More information continues to surface about the negotiated release of Bowe Bergdahl, the U.S. Army sergeant who left his unit in Afghanistan and was held captive by the Taliban for five years before being returned to American custody Saturday in exchange for five high-level terrorists imprisoned at Guantanamo Bay. The ...

A closer look at Georgia's job gains

The races for most state-level offices are already geared toward November, the candidates for every post but schools superintendent having avoided run-offs. Given Georgians’ propensity for straight-ticket voting, the outcome in many of these elections may depend in large part on who voters pick in the two races at the ...

Why Obama's favorite troops to deploy are the straw men

Much of the -- mostly negative -- commentary on President Obama's big foreign-policy speech at West Point yesterday has focused on the specifics of what he said  and what he omitted. It's an axiom of journalism, and sometimes politics, that irking people on both sides is a sign you've hit the middle ...

After one more fit of shamelessness, Cobb approves Braves stadium deal

No matter what you think of Cobb County's move to bring the Braves across the Chattahoochee from Atlanta -- and as I have previously written, I'm highly skeptical about several elements of the deal -- it's hard to see the county commission's behavior throughout this saga as anything but shameful. ...

The flavors, and strength, of the tea party in Georgia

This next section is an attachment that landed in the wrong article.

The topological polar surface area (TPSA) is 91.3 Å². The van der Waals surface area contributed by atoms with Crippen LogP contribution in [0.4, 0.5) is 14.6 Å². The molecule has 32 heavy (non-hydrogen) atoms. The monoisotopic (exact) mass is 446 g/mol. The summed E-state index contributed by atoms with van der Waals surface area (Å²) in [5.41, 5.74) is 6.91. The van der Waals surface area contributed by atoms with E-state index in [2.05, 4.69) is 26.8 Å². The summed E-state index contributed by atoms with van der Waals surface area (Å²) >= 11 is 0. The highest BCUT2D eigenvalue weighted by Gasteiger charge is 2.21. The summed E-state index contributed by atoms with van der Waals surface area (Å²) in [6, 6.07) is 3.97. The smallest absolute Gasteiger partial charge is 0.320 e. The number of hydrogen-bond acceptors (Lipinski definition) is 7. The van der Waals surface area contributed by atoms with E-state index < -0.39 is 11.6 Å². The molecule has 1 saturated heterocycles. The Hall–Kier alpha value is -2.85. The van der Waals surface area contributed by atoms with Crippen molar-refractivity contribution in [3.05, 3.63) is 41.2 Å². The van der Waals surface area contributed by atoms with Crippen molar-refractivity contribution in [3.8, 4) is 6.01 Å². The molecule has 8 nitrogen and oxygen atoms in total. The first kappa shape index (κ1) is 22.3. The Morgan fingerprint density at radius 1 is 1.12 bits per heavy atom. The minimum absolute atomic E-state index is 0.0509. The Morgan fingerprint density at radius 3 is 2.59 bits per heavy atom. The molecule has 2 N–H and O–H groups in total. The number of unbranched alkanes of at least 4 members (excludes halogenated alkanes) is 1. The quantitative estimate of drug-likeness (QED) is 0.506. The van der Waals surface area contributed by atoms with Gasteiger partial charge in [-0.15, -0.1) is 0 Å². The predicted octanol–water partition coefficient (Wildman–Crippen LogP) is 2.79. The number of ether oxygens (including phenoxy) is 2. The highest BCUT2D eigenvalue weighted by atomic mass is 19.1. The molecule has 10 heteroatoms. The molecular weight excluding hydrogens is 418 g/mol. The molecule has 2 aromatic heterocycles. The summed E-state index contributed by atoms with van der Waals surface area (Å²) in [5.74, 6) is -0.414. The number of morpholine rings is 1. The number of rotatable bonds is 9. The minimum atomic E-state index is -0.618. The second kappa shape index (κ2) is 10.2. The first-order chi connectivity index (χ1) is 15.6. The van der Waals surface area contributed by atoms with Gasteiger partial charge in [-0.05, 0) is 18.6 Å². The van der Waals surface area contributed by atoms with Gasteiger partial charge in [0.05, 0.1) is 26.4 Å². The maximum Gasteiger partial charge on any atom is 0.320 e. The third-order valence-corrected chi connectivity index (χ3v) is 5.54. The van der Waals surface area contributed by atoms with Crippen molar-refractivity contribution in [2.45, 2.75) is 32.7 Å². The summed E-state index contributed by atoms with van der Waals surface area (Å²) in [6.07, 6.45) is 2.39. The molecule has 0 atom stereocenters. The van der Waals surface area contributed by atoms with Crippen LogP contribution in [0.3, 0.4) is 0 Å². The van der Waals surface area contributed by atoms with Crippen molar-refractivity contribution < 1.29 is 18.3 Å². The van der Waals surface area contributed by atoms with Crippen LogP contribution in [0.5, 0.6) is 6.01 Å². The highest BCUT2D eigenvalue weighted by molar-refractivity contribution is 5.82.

In its five-plus years, the tea party has mocked many an obituarist. The pens are out again after last week’s primaries. Tea party-backed candidates for the U.S. Senate lost in Kentucky and Georgia. Our state’s governor and House speaker handily defeated challengers running under the Gadsden banner. The GOP “establishment” ...

Memorial Day: Greet them ever with grateful hearts

The train trip from Brussels lasted two hours, with a change at Liege. On most days, Welkenraedt was a sign post you blinked past on the way to attractions in Germany: Cologne, Monschau, the only Wal-Mart for 100 miles. On this Memorial Day, it was a place to stop. A ...

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Feds: Marietta debt collector a lawsuit ‘factory’

Feds: Marietta debt collector a lawsuit ‘factory’

After a Fulton county court garnished Eduardo Austin’s wages to collect more than $3,300, the software developer thought he was done paying an old credit card debt from his college days.

Governor’s race enters new phase, with ethics the battleground

Georgia’s campaign for governor shifted into litigious territory Friday as boosters of Gov. Nathan Deal and his Democratic challenger, Jason Carter, traded complaints over timely fundraisers and politicized tweets in an effort to tar their opponent as unethical.